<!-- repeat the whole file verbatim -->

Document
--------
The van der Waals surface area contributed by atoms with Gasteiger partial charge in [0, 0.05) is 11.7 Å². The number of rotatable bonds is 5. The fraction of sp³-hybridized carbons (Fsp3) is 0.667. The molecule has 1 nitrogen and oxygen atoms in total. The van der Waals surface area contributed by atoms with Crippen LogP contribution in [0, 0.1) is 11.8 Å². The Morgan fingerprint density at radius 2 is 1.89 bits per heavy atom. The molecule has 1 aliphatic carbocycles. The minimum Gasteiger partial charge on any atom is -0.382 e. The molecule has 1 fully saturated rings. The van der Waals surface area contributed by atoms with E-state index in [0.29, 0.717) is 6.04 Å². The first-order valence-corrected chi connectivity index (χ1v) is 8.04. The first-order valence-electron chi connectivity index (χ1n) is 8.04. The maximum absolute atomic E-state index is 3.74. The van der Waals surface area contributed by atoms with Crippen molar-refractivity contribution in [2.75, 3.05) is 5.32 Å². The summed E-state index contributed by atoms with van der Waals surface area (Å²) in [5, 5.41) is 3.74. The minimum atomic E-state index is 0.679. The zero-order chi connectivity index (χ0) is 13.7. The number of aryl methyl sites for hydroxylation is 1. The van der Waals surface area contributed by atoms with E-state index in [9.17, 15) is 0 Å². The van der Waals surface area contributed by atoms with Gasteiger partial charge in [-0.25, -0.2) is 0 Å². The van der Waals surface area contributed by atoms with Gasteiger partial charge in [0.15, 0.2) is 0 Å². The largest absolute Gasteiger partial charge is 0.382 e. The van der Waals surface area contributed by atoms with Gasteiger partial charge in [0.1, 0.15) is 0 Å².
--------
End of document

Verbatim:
The van der Waals surface area contributed by atoms with Gasteiger partial charge in [0, 0.05) is 11.7 Å². The number of rotatable bonds is 5. The fraction of sp³-hybridized carbons (Fsp3) is 0.667. The molecule has 1 nitrogen and oxygen atoms in total. The van der Waals surface area contributed by atoms with Crippen LogP contribution in [0, 0.1) is 11.8 Å². The Morgan fingerprint density at radius 2 is 1.89 bits per heavy atom. The molecule has 1 aliphatic carbocycles. The minimum Gasteiger partial charge on any atom is -0.382 e. The molecule has 1 fully saturated rings. The van der Waals surface area contributed by atoms with E-state index in [0.29, 0.717) is 6.04 Å². The first-order valence-corrected chi connectivity index (χ1v) is 8.04. The first-order valence-electron chi connectivity index (χ1n) is 8.04. The maximum absolute atomic E-state index is 3.74. The van der Waals surface area contributed by atoms with Crippen molar-refractivity contribution in [2.75, 3.05) is 5.32 Å². The summed E-state index contributed by atoms with van der Waals surface area (Å²) in [5, 5.41) is 3.74. The minimum atomic E-state index is 0.679. The zero-order chi connectivity index (χ0) is 13.7. The number of aryl methyl sites for hydroxylation is 1. The van der Waals surface area contributed by atoms with E-state index in [9.17, 15) is 0 Å². The van der Waals surface area contributed by atoms with Gasteiger partial charge in [-0.25, -0.2) is 0 Å². The van der Waals surface area contributed by atoms with Gasteiger partial charge in [0.15, 0.2) is 0 Å². The largest absolute Gasteiger partial charge is 0.382 e. The van der Waals surface area contributed by atoms with Gasteiger partial charge in [0.1, 0.15) is 0 Å².